Synagogues across the country are re-evaluating their plans for in-person High Holiday services as the Delta variant spreads.
A woman sprawls face-down on a table, her face in a breakfast dish and a banana peel near her knee. Soon she wakes and arises with jerky but highly choreographed movements coordinated with a whimsical soundtrack. She turns on the television, a Japanese announcer appears, shuffling papers, and she quickly shuts it off. As she turns away, the television flicks back on of its own accord, and we’ve entered the slightly magical but recognizable world of an Etgar Keret story, recently made into a short film.
For the past six weeks, members of Beth Sholom Congregation & Talmud Torah in Potomac, Maryland, have attended services in the parking lot.
This year some Jews will use Tisha B’Av as a day to reflect upon the trauma of the ongoing pandemic. When cities across the world shut down this spring, the reality of social distancing and quarantine, accompanied by images of abandoned roads, empty subways and desolate public spaces, evoked the opening lines of the book of Lamentations, traditionally chanted on Tisha B’Av in many communities.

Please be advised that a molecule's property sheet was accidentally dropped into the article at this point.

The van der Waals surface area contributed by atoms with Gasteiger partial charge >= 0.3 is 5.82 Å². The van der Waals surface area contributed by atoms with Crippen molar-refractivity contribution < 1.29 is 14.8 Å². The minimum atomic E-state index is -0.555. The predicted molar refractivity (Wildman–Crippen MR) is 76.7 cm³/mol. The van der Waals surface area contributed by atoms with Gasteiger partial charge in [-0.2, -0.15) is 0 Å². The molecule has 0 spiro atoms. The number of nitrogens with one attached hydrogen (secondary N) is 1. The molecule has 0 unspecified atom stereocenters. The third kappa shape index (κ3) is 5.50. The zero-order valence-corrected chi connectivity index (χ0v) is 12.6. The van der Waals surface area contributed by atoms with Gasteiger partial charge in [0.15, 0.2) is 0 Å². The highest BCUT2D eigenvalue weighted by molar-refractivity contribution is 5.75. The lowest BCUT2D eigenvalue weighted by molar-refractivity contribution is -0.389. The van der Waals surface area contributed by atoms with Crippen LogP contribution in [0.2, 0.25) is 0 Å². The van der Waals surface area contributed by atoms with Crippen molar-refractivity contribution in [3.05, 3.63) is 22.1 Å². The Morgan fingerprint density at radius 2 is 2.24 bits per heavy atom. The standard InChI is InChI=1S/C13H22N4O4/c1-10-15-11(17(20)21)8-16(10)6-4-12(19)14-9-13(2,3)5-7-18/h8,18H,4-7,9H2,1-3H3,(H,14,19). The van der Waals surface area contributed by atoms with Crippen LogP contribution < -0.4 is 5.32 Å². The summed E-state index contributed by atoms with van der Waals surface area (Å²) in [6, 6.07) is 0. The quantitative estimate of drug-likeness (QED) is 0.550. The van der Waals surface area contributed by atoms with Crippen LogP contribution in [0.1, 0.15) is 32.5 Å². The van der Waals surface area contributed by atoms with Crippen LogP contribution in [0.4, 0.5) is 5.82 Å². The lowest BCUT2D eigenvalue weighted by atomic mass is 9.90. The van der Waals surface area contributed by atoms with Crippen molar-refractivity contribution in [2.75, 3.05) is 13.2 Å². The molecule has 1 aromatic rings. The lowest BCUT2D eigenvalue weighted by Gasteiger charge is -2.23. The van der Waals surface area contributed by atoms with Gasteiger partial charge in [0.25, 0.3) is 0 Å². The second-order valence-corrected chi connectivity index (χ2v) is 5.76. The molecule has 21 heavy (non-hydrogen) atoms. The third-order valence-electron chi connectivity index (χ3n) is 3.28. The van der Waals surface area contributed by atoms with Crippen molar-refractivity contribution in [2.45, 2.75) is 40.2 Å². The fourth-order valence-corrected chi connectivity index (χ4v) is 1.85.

Repetition mixed with monotony is not usually high up on Hollywood’s list of project themes, which is why Hulu’s Palm Springs was such a delightful surprise. The film stars Andy Samberg (Brooklyn Nine-Nine) and Cristin Milioti (How I Met Your Mother) as two apathetic California wedding guests who get stuck in a Groundhog Day-like time loop, forcing them to relive the couple’s special day over and over again. For a film that was shot in pre-coronavirus times, Palm Springs is surprisingly relevant.